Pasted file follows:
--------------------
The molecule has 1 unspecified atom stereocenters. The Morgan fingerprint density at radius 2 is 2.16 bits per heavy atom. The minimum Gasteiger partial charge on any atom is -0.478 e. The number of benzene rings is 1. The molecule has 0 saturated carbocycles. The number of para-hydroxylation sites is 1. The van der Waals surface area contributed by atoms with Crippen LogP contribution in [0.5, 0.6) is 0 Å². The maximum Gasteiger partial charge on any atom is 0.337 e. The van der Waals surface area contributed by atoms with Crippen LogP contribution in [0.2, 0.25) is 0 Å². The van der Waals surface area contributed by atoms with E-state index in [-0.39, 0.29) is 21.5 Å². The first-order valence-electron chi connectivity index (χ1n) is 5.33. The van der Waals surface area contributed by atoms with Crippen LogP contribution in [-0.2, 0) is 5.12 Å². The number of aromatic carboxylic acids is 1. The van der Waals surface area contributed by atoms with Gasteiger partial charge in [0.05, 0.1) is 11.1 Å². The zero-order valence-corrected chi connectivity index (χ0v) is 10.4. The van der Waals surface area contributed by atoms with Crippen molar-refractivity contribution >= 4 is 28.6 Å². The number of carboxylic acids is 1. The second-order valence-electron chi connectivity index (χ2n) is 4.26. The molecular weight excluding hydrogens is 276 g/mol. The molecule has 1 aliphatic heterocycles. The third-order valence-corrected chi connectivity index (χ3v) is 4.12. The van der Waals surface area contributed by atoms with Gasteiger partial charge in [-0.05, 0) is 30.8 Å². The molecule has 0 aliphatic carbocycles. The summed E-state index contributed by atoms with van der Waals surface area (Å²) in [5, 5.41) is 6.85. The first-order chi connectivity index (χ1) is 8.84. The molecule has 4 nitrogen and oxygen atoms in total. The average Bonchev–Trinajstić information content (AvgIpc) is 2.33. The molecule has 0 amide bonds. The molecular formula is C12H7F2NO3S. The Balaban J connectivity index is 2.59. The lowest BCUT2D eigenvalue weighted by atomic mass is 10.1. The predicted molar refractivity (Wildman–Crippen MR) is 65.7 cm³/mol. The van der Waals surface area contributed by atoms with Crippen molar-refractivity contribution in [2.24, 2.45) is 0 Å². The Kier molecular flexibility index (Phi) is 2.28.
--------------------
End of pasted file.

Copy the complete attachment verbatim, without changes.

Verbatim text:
The molecule has 1 unspecified atom stereocenters. The Morgan fingerprint density at radius 2 is 2.16 bits per heavy atom. The minimum Gasteiger partial charge on any atom is -0.478 e. The number of benzene rings is 1. The molecule has 0 saturated carbocycles. The number of para-hydroxylation sites is 1. The van der Waals surface area contributed by atoms with Crippen LogP contribution in [0.5, 0.6) is 0 Å². The maximum Gasteiger partial charge on any atom is 0.337 e. The van der Waals surface area contributed by atoms with Crippen LogP contribution in [0.2, 0.25) is 0 Å². The van der Waals surface area contributed by atoms with E-state index in [-0.39, 0.29) is 21.5 Å². The first-order valence-electron chi connectivity index (χ1n) is 5.33. The van der Waals surface area contributed by atoms with Crippen LogP contribution in [-0.2, 0) is 5.12 Å². The number of aromatic carboxylic acids is 1. The van der Waals surface area contributed by atoms with Gasteiger partial charge in [0.05, 0.1) is 11.1 Å². The zero-order valence-corrected chi connectivity index (χ0v) is 10.4. The van der Waals surface area contributed by atoms with Crippen molar-refractivity contribution >= 4 is 28.6 Å². The number of carboxylic acids is 1. The second-order valence-electron chi connectivity index (χ2n) is 4.26. The molecular weight excluding hydrogens is 276 g/mol. The molecule has 1 aliphatic heterocycles. The third-order valence-corrected chi connectivity index (χ3v) is 4.12. The van der Waals surface area contributed by atoms with Gasteiger partial charge in [-0.05, 0) is 30.8 Å². The molecule has 0 aliphatic carbocycles. The summed E-state index contributed by atoms with van der Waals surface area (Å²) in [5, 5.41) is 6.85. The first-order chi connectivity index (χ1) is 8.84. The molecule has 4 nitrogen and oxygen atoms in total. The average Bonchev–Trinajstić information content (AvgIpc) is 2.33. The molecule has 0 amide bonds. The molecular formula is C12H7F2NO3S. The Balaban J connectivity index is 2.59. The lowest BCUT2D eigenvalue weighted by atomic mass is 10.1. The predicted molar refractivity (Wildman–Crippen MR) is 65.7 cm³/mol. The van der Waals surface area contributed by atoms with Crippen molar-refractivity contribution in [2.24, 2.45) is 0 Å². The Kier molecular flexibility index (Phi) is 2.28.